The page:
By Leonardo Goi | September 29, 2022

At once repugnant and entrancing, it turns the body into the ultimate frontier, an alien landscape teeming with surreal visions, less a decaying vessel than an undiscovered planet.

By Eileen G'Sell | September 16, 2022

I wanted to show footage that felt brand new, that required a real watching and seeing and thinking and evaluating of what is in front of you. If you are gonna make a film about 1968, it better be something reevaluative.

By Matilda Hague | September 15, 2022

Her film and live performance Terra Femme tries to identify the female gaze... By weaving together archival amateur travel footage shot by women in the early 20th century, Stephens gives us insight as to what they attempted to capture along their journeys.

By Lawrence Garcia | August 31, 2022

The Cathedral may be described as both a family melodrama and an oblique chronicle of American politics, spanning two decades. But the film is a far more discontinuous affair than such descriptions suggest.

By Matthew Eng | July 7, 2022

For me, there is one goal as an actor: truth. What is the truth in a situation? Because you are a reference to people. People are spending time to watch you, so you become their reference of a situation... if the audience is spending time watching you, there is a responsibility.

By Caitlin Quinlan | June 27, 2022

I return to these neighborhoods in order to make visible the people I have been made to believe were not worthy of being represented in film.

By Dan Schindel | May 29, 2022

I have never had a shot in my digital movies which has gone on for more than seven or eight minutes at the most. It is important to use the medium and not let the medium use you.

By Caitlin Quinlan | May 4, 2022

There is a strong relationship between this topic and silence, and silence is the best weapon for people who don’t want the world to change, people who want the world to go backwards.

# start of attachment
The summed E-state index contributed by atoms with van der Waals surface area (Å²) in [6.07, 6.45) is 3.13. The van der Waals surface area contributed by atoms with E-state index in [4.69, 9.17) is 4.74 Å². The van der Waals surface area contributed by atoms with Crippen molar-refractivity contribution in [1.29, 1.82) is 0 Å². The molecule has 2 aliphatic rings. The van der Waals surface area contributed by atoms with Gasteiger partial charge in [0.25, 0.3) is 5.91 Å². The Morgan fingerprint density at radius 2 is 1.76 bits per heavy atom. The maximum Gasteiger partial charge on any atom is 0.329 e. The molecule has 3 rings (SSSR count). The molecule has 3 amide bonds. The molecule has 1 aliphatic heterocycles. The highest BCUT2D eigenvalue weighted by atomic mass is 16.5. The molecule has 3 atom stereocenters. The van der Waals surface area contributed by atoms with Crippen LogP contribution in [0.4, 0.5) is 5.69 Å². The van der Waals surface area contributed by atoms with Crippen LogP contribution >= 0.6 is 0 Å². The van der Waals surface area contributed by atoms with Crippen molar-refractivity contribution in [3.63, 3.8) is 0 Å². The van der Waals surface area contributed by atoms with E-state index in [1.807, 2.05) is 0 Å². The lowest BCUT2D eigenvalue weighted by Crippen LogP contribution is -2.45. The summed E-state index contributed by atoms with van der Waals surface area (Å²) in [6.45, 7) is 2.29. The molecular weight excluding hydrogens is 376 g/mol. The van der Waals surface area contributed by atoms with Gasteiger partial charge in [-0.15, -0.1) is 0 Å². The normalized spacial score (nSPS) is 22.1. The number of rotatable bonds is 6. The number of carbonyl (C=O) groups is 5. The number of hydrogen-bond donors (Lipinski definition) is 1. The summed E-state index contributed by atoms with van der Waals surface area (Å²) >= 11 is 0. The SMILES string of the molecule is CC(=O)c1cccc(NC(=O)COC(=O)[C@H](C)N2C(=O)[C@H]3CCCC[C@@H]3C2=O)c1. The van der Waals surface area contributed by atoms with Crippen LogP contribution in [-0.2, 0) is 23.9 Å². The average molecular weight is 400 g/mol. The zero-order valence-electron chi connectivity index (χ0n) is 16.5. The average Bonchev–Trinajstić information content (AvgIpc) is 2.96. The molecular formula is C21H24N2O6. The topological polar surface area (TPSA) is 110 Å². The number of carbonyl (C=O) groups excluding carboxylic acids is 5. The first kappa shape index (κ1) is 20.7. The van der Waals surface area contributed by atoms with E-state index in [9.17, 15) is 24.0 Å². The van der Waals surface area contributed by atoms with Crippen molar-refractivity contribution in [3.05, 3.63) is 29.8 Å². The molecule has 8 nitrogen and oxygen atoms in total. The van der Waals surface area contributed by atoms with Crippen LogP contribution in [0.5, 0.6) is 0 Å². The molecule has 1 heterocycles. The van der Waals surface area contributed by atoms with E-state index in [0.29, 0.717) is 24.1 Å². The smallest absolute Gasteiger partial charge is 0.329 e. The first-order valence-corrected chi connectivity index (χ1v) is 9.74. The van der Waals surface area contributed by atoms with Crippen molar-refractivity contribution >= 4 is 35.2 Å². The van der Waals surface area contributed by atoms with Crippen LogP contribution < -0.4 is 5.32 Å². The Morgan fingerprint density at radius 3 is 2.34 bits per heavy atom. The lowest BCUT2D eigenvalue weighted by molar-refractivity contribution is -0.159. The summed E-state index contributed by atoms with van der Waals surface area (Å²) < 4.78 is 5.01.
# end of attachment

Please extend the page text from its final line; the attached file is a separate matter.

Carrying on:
By Eileen G'Sell | April 22, 2022

There is a quality to the gaze that is always political. It is not that children have a more poetic look on life, but that it is vital for them to look, it is vital for them to gaze. It is about getting information, because they are dependent and a lot is not said within families that have a strong hierarchy.

By Eric Hynes | April 8, 2022
At the Museum

I really wanted us to experience the way that history and our representation of truth is mediated through images, through popular culture, through the news, through horror films, and through archives of therapy sessions.

By Leonardo Goi | March 17, 2022
At the Museum

I wanted to show these atrocities to remind Europe, and the whole world, that these barbarities are not happening far away, in some distant past, but right here, right now.

By Conor Williams | March 4, 2022

His striking, lush imagery and ambient soundscapes lead viewers on a trip into a cerebral-cinematic beyond, while avoiding self-seriousness. His new film, Rock Bottom Riser, is his first feature-length work.

By Sam Bodrojan | March 4, 2022

When I’m on the set, I’m learning about what I’m constantly drawn to. Part of it is instinct, and part of it is your own obsession, what you’re drawn to. Once I started making films, without losing that theoretical approach completely, that’s when you start gravitating towards things that move you or that attune you.

By Nicolas Rapold | February 24, 2022

Top of the Heap, from 1972, centers on a black D.C. cop who’s frustrated with his job, but this is no run-of-the-mill seventies crime film. First-time director and star Christopher St. John creates a fascinating, volatile blend of police melodrama, Afrofuturism, counterculture satire, and sheer cri de coeur.